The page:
This past weekend, Royal Caribbean announced the suspension of the Jewel of the Seas. The announcement also refered to the cruise line suspending two other active cruise ships, Symphony of the Seas and Serenade of the Seas.  It included a statement that a fourth cruise ship, the Vision of the Seas, which is not yet sailing on revenue cruises with passengers, will not resume cruises with guests for another seven weeks. What the company did not announce, but is becoming obviously clear, is that Royal Caribbean will continue to use the Vision of the Seas as well as the Rhapsody of the Seas as floating quarantine hotels / hospitals to accomodate the thousands of crew members who are infected / ill with COVID-19. Read: Vision of the Seas and Rhapsody of the Seas: Royal Caribbean’s “Plague Ships,”

Based on information which we have received from crew members of the Vision and Rhapsody, both cruise ships are now at full capcacity with quarantined and ill crew members. Yet, each week we see more and more crew members becoming infected with the virus.  Royal Caribbean addressed ths problems by deciding that the Jewel of the Seas will be used as a third floating quarantine hotel / hospital ship for crew members.

The company announced internally that “Jewel of the Seas will be serving as crew accommodations, as we work with our other ships in service . . .  We will have three types of crew on board Jewel: (1) working crew, (2) quarantine crew, and (3) COVID positive crew transferred to the Jewel from other ships.”

The Jewel made its first pickup of infected crew members when it rendezvoused with the Harmony of the Seas early this morning  The Jewel sailed from Miami and the Harmony from Port Canaveral and met at Royal Caribbean’s private destination at Coco Cay. One crew member placed the number of transferred crew members at 237; another stated that 241 infected crew were tranferred.

We reported that when the Jewel was approaching Miami yesterday, there were a total of 163 infected crew and 10 infected guests. By the time that the Jewel arrived at PosrtMiami, these numbers increased to 183 crew members and 23 guests.

Considering that the Jewel had 183 infected crew members as of yesterday and picked up least 237 infected crew members from the Harmony this morning, the Royal Caribbean ship now has a total of 420  infected crew members. So it’s just a matter of time before we learn that the Jewel is at full capacity of housing infected and ill crew members.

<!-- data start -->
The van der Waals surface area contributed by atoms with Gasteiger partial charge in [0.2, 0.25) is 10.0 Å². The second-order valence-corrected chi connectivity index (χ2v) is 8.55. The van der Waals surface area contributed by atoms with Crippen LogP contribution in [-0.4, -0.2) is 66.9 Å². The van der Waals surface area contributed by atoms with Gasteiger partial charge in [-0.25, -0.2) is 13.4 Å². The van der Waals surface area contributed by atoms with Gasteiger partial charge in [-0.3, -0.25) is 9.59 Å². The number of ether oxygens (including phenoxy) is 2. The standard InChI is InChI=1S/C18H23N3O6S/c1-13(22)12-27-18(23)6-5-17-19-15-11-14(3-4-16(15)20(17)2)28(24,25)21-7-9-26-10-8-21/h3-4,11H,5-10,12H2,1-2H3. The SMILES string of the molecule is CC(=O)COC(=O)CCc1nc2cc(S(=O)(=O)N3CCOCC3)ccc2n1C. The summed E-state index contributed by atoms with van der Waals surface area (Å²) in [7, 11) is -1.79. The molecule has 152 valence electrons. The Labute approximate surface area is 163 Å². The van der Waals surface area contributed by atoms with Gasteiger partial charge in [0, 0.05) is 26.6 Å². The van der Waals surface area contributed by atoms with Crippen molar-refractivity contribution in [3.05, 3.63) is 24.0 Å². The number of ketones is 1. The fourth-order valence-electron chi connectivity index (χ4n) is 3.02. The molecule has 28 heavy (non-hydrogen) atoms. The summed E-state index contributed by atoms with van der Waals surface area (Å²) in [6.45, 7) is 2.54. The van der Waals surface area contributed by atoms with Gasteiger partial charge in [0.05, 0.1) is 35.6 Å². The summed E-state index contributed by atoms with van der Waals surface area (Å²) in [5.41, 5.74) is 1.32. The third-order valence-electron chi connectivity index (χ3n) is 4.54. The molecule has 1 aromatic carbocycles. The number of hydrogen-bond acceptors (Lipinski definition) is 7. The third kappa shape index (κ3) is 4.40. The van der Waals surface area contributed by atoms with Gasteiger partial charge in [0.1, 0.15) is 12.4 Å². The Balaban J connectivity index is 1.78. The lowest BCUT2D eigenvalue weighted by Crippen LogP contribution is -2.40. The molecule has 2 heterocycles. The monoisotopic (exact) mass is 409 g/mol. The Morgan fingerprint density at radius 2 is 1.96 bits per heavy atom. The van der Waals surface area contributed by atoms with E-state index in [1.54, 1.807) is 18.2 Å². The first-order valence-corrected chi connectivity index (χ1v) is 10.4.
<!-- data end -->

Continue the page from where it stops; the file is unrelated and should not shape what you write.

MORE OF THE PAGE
There is an issue whether these floating hospitals have adequate medical staffing of doctors and nurses. The Vision reportedly has only two doctors and four nurses for over 1,500-2,000 infected crew.  It is unknown how many ship doctors or nurses are on the Jewel, but it is doubtful whether there are more than two doctors and a few nurses.

The majority of the infected crew members on the Vision are reportedly symptomatic with headaches, fever, sore throats and fatigue. Fortunately, few crew members  have severe symptoms at this time but there are some instances of ship employees complaining of shortness of breath and other significant symptoms. There is an obvious concern, with so many thousands of infected crew members and so few doctors and nurses on these ships, that those employees with more serious symptoms will slip through the cracks.

From what I have heard from guests on Royal Caribbean ships and through some of their social media postings, ships nurses appear exhausted from dealing with COVID-19 related medical issues, as reveaked by this TikToc posting by a guest whose family (wife and child) was infected on the Harmony of the Seas last week.

Although I have been referring to the Vision and Rhapsody and, now, the Jewel as floating “hotels” and “hospitals,” in truth they are neither. In all cases, crew members do not have the luxury of going for a walk outside of the hotel and getting some fresh air. For most crew members, they don’t have balconies which they can open; they must breath the same old COVID-19 recycled air inhaled and exhaled by everyone on lower crew decks. The so called “floating hospital” is actually no more than an ill equipped “walk-in” clinic at sea, staffed by an insufficient number of ship doctors and nurses.

Clearly, Royal Caribbean should promptly transport their infected ship employees ashore and pay for them to stay in hotels to recover, as is consistent with the fundamental requirements of maritime law and the “maintenance and cure” doctrine. Keeping infected and often ill crew members stuck on ships at sea should be an embarrassment to the cruise line. Carnival is doing the same thing by using some of its older cruise ships, like the Carnival Ecstasy and Carnival Sensation, as floating quarantine and medical facilities. However, to these types of companies motivated more by money than the health and safety of its crew, this appears to be business as usual.

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Image credit: Top – Jewel of the Seas – Dave souza – CC BY-SA 2.5 commons / wikimedia.orgLindsay Ratliff -TikToc video – Royal Carribean Nurse: “We have alot, alot of patients with worse symptoms than you” (see @cruisingwithcovid); Twitter images  – respective Twitter usrs.